7 Ways for Good Lawyers to Become Great Leaders
As a lawyer, you're a leader, whether you work in a solo practice, as a first year associate, or partner in a large firm. It's your job to take the lead with clients, support staff, and even the court.
But leadership doesn't always come naturally, even for the most brilliant lawyers. It's a skill that must be practiced, developed. Here are seven ways to switch from being just a good lawyer to becoming a great leader:
1. Take Ownership: A leader has to lead. That means taking ownership of, and responsibility for, the decisions you make and their outcomes. Don't blame bad outcomes on someone else in the firm, the budget, or the workings of the fates -- even when things are actually out of your hands. At the same time, don't be afraid to take credit for decisions that work out. This rule applies whether you're dealing with busted Internet or the outcome of a case.
2. Don't Hide From Conflict: Part of being a good leader is handling difficult situations. You don't need to turn your office into an Amazon-style Fight Club, but make sure politeness and yes men aren't hiding disagreement or preventing open debate.
3. Build a Team That's Smarter Than You: You're only as good, and as smart, as your team. You want your paralegal to catch each and every mistake, your interns to come up with insightful research, your associate counsel to recommend brilliant approaches. Don't worry, you won't be out shone.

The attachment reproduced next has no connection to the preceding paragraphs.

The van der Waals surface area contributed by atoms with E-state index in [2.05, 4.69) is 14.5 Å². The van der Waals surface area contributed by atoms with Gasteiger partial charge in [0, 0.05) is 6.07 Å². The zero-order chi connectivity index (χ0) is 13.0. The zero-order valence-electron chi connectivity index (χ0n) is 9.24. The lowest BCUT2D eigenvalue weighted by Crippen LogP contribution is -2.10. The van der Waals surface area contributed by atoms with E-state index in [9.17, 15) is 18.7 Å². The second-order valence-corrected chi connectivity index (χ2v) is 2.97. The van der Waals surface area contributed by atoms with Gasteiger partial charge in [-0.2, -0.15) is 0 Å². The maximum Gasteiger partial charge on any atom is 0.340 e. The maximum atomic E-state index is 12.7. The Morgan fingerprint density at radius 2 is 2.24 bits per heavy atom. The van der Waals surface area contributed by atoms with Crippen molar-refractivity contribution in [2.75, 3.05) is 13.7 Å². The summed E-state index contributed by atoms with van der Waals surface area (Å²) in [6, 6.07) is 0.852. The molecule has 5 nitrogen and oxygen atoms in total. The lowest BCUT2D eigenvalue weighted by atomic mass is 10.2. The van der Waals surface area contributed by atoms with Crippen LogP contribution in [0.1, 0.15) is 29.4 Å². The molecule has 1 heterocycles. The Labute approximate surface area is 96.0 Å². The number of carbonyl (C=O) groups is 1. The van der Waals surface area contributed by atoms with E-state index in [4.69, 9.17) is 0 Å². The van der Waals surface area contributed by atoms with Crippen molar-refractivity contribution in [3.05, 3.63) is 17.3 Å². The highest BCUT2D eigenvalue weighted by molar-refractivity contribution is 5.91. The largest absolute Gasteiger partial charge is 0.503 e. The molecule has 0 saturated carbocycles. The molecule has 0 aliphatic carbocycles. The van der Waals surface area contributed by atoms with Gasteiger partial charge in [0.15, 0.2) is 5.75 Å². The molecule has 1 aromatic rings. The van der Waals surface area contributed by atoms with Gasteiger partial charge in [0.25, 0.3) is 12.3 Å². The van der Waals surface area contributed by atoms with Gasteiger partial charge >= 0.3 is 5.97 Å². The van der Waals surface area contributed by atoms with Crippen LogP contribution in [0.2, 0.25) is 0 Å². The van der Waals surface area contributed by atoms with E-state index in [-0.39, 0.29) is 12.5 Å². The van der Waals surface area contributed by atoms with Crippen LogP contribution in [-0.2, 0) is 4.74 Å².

4. Interact With Staff: Avoid becoming the "man behind the curtain" -- or the boss locked in the corner office. Too much distance isn't good for leadership. Take quality time to interact with and get to know your staff on an individual level. The more you can understand what makes them tick, the better you can utilize their skills.
5. Innovate -- or at Least Consider Innovations: Leaders plan for the future. Stay up on industry trends, consider legal innovations, and be open to experimentation. Your ambition and energy will rub off on your team.
6. Analyze Mistakes and Successes: Part of planning for the future is understanding the past. Take time to reflect on what goes successfully in your practice and where things go wrong. Make sure you apply those lessons to your future endeavors.
7. Mentor: Good leaders pass their skills on. You don't have to develop a formal mentorship, but having someone to take under your wing can improve the abilities of your team, build loyalty, and make you a better leader.
- Crucibles of Leadership (Harvard Business Review)
- 5 Tips: How to Give Employee Performance Reviews (FindLaw's Strategist)
- 3 Tips for Delegating Without Micromanaging (FindLaw's Strategist)
- Best Practices for Bringing on Associate Counsel (FindLaw's Strategist)
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